Came across 2 non-fictional books on the bringing up an autistic child. Both the writers are female (mothers). In both story, the autistic child is a boy and the setting is in England. They are born around the same time as both are in their mid to late twenties now.
The 2 books are :
- Living with Jonathan by Sheila Barton, who teaches and also works in other jobs.
-A friend like Henry" by Nuala Gardner, who is a nurse by profession.
Jonathan was like any other babies but by the age of 7, he was locked in an inner world which seemed impossible to penetrate. This makes accepting his autism harder for his mother, Sheila. Though Jonathan is able to function with some form of independence, however one can still identify him as a handicap person. Sheila has 2 others normal children besides Jonathan.
Henry is a dog which helped to Nuala entered the world of her autistic child, Dale. She and her husband used the 'voice' of Henry to converse with their son. Besides their wonderful dog, they are lucky to have the right professional help. Dale functions pretty normal and one would not have guess he has autism. In fact, he is working with autistic organisation to teach and help autistic children now.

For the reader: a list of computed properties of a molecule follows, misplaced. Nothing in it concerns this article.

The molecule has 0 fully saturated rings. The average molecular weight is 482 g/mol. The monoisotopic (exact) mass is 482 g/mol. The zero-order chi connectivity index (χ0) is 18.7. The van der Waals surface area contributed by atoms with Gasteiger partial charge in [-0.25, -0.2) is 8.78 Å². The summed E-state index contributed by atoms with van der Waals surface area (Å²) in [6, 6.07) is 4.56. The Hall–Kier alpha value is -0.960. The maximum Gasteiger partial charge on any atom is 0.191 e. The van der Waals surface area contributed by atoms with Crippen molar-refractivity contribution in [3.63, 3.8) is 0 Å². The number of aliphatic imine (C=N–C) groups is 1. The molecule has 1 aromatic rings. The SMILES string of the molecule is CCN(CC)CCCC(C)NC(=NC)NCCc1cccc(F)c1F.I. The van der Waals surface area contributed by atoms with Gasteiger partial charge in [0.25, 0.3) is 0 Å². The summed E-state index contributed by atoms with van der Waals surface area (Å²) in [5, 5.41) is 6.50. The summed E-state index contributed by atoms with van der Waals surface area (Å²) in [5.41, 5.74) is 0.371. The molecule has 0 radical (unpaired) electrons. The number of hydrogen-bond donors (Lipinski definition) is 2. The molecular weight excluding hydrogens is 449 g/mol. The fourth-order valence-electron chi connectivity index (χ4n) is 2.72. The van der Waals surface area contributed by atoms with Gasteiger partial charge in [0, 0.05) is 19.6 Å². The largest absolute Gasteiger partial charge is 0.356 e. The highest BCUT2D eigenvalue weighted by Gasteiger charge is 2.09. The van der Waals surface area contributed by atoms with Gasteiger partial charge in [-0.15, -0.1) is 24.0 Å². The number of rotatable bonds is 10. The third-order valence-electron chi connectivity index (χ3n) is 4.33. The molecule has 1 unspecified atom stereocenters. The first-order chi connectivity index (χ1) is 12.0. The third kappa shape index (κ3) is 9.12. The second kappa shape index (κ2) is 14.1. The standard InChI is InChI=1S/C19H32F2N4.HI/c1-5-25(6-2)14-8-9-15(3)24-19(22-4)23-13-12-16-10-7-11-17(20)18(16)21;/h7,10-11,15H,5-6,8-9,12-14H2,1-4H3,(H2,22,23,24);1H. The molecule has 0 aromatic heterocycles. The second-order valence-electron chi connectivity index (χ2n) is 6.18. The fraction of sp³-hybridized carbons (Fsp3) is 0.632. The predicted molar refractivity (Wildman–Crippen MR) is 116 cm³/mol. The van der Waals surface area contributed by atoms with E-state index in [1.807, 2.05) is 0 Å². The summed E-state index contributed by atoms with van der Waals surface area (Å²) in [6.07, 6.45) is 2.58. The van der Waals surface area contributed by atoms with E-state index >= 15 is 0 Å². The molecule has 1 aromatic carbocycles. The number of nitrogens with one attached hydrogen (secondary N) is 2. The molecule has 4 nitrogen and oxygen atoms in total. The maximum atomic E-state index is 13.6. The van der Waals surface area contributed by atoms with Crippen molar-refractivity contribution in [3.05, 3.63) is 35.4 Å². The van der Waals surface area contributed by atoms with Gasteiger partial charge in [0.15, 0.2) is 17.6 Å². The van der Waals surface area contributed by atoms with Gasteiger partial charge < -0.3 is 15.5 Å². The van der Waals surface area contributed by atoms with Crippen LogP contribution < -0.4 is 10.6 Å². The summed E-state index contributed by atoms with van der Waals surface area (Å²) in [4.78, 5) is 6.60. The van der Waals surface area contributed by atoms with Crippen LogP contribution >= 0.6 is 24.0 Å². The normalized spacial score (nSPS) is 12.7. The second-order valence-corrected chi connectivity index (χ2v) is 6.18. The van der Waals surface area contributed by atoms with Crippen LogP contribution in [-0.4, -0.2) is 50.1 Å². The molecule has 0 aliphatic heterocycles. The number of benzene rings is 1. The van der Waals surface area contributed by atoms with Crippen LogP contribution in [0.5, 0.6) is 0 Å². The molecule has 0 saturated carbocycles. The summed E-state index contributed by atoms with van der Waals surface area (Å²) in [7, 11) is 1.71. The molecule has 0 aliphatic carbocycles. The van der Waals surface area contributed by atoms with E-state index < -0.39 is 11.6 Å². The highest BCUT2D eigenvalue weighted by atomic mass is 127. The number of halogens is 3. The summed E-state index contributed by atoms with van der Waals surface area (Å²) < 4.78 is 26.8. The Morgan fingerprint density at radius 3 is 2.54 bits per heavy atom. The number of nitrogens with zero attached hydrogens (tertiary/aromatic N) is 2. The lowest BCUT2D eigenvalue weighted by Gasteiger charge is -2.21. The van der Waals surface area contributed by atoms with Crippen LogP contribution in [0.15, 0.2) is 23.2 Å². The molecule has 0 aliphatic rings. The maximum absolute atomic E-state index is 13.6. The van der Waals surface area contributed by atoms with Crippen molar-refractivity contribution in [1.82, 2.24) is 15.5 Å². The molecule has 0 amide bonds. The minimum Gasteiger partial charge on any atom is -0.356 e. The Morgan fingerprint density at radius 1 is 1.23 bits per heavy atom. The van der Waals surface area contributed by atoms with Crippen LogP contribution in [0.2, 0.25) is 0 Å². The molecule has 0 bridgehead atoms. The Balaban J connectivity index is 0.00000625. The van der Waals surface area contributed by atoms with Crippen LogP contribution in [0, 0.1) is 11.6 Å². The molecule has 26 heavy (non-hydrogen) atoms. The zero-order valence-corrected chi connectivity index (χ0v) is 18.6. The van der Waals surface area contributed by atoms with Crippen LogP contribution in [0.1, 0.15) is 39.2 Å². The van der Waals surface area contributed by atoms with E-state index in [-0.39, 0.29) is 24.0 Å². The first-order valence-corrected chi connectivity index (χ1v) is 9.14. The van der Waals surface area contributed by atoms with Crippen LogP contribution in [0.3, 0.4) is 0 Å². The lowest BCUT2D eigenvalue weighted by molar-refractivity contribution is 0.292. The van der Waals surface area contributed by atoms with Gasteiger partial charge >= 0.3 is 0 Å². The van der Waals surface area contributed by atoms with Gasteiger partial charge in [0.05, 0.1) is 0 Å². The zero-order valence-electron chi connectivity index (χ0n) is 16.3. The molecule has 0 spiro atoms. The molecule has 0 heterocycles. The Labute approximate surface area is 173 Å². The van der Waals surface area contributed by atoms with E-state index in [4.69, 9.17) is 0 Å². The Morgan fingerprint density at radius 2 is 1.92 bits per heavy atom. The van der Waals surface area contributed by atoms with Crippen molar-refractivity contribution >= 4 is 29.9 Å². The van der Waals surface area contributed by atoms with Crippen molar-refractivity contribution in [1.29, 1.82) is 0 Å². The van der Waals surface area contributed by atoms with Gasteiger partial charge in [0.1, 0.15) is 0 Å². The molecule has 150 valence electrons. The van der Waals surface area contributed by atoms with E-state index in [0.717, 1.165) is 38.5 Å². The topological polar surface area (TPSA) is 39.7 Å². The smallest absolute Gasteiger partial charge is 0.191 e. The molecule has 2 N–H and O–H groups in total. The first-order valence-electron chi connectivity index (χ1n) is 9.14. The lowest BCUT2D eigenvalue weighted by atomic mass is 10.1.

Nuala and her husband made use of Dale's obsession to teach him. So when her son is obsessed with trains, they got him train set after train set and used them to teach him to recognize emotion -sad, happy, angry... faces. Nuala has another girl who is also autistic. Dale is able to help his mum with his sister education as he has insight into his own conditions.
Both mothers had a tough time with diagnosis and getting their sons autism acknowledge medically so that they can get support and professional help. Both boys can turn violent and hit out at their mothers when they tried to help them. Their tantrum can last for hours. Their obsessions are often similar - with trains, cars - things they can line them up. They are fascinated with water. Repetition is the norm for these boys.
Early diagnosis cum intervention, right professional and family support can do wonders. With Sheila, she was unfortunate to have met with 'damaging' professional help which might have accounted for the different outcome of the 2 boys in their adulthood in terms of functioning independently and socializing skills.
Dale has 4 grand parents who loved him and shared the burden with his parents. He is educated in normal schools and mingle with kids who did not even know of his condition. However, he struggled with Maths and English. Since English is a teaching medium, it means he had a tough time. This is because if a sentence contains just one unfamiliar word, it will throw him into confusion. For us, we can still guess the meaning of the sentence inspite of an unfamiliar word.
These 2 books are interesting read. In terms of style and narative skill, Nuala Gardner is a better writer.